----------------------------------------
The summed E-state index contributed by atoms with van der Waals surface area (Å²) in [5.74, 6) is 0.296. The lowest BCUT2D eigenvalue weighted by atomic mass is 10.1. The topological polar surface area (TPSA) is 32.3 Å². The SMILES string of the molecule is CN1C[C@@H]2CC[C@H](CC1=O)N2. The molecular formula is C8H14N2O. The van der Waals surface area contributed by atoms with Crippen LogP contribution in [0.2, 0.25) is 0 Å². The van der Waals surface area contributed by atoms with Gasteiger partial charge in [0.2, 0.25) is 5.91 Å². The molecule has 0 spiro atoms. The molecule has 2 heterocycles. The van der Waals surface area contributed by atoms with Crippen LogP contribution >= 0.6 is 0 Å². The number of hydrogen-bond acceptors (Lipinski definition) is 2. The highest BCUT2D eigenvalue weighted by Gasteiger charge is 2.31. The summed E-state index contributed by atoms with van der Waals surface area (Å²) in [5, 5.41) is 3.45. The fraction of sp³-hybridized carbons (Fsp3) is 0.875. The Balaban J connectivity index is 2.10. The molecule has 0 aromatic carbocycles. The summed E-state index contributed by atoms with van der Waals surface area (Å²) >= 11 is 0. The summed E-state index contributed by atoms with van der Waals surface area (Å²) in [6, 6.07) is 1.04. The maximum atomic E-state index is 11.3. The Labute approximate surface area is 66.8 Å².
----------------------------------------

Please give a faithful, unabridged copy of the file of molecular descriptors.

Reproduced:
The summed E-state index contributed by atoms with van der Waals surface area (Å²) in [5.74, 6) is 0.296. The lowest BCUT2D eigenvalue weighted by atomic mass is 10.1. The topological polar surface area (TPSA) is 32.3 Å². The SMILES string of the molecule is CN1C[C@@H]2CC[C@H](CC1=O)N2. The molecular formula is C8H14N2O. The van der Waals surface area contributed by atoms with Crippen LogP contribution in [0.2, 0.25) is 0 Å². The van der Waals surface area contributed by atoms with Gasteiger partial charge in [0.2, 0.25) is 5.91 Å². The molecule has 0 spiro atoms. The molecule has 2 heterocycles. The van der Waals surface area contributed by atoms with Crippen LogP contribution >= 0.6 is 0 Å². The number of hydrogen-bond acceptors (Lipinski definition) is 2. The highest BCUT2D eigenvalue weighted by Gasteiger charge is 2.31. The summed E-state index contributed by atoms with van der Waals surface area (Å²) in [5, 5.41) is 3.45. The fraction of sp³-hybridized carbons (Fsp3) is 0.875. The Balaban J connectivity index is 2.10. The molecule has 0 aromatic carbocycles. The summed E-state index contributed by atoms with van der Waals surface area (Å²) >= 11 is 0. The summed E-state index contributed by atoms with van der Waals surface area (Å²) in [6, 6.07) is 1.04. The maximum atomic E-state index is 11.3. The Labute approximate surface area is 66.8 Å².